• #8
Dick
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Probably so and point taken. I haven't actually worked on it. But I do think it is good for students to recognize situations that are a natural setting for the limit comparison test.

I'll repeat what I said before. Make the denominator smaller and the numerator larger in a way that the resulting series still diverges and you've got it. Limit comparison test may not be in Saterial's repetoire. And it's not needed. It's really simple once you've seen it.
 
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  • #9
Curious3141
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I'll repeat what I said before. Make the denominator smaller and the numerator larger in a way that the resulting series still diverges and you've got it. Limit comparison test may not be in Saterial's repetoire. And it's not needed. It's really simple once you've seen it.

Making the denominator smaller and the numerator larger (and hence every term larger) would not help you prove divergence.

Maybe you meant make the denominator larger and the numerator smaller, and prove that the resulting series still diverges?
 
  • #10
Millennial
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Maybe you meant make the denominator larger and the numerator smaller, and prove that the resulting series still diverges?

Yes, the divergence follows rather trivially when one does that because the series collapses into the harmonic series.
 
  • #11
johnqwertyful
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(1+n+n2)/(√1+n2+n6)) > (1)/(√1+n2+n6)) > (1)/(√n2+n2+n6)) = (1)/(√2n2+n6)) = (1)/(√n2(2+n4))) = (1)/(n√(2+n4))) > 1/n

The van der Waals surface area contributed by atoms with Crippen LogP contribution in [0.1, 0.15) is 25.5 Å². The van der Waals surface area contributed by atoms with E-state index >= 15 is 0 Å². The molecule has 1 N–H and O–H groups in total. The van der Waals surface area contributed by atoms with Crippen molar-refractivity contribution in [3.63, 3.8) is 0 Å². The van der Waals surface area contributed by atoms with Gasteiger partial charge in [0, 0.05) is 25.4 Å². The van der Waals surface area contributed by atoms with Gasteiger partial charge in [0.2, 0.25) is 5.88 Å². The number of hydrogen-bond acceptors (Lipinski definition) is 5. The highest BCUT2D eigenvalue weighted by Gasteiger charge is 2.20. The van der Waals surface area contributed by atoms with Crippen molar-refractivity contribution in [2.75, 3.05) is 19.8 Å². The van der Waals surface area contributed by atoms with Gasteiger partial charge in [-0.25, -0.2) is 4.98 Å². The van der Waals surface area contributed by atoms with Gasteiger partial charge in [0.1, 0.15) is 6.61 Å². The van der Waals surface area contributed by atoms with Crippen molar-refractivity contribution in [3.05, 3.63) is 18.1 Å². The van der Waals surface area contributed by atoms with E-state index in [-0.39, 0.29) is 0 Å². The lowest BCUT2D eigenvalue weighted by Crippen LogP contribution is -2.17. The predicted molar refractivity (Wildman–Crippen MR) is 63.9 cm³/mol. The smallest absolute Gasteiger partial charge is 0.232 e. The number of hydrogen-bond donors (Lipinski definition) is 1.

• #12
Dick
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Making the denominator smaller and the numerator larger (and hence every term larger) would not help you prove divergence.

Maybe you meant make the denominator larger and the numerator smaller, and prove that the resulting series still diverges?

Oh yeah. That's what I meant. Denominator is the thing on the BOTTOM. Duh. Thanks!
 
  • #13
Dick
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(1+n+n2)/(√1+n2+n6)) > (1)/(√1+n2+n6)) > (1)/(√n2+n2+n6)) = (1)/(√2n2+n6)) = (1)/(√n2(2+n4))) = (1)/(n√(2+n4))) > 1/n

Sorry. (1)/(n√(2+n4))) is less than 1/n. Not greater.
 
  • #14
Dick
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How about just noting that the original series is greater than n^2/sqrt(n^6+n^6+n^6)?
 
  • #15
Curious3141
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How about just noting that the original series is greater than n^2/sqrt(n^6+n^6+n^6)?

Yes, that would work. Much simpler, too. :approve:

I just showed the first thing I thought of.
 
  • #16
uart
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Or as another alternative noting that it's greater than [itex]\frac{n^2}{n^3 + 1}[/itex], which in turn is greater than [itex]\frac{1}{n+1}[/itex]. We can then compare it directly to the harmonic series starting at n=2.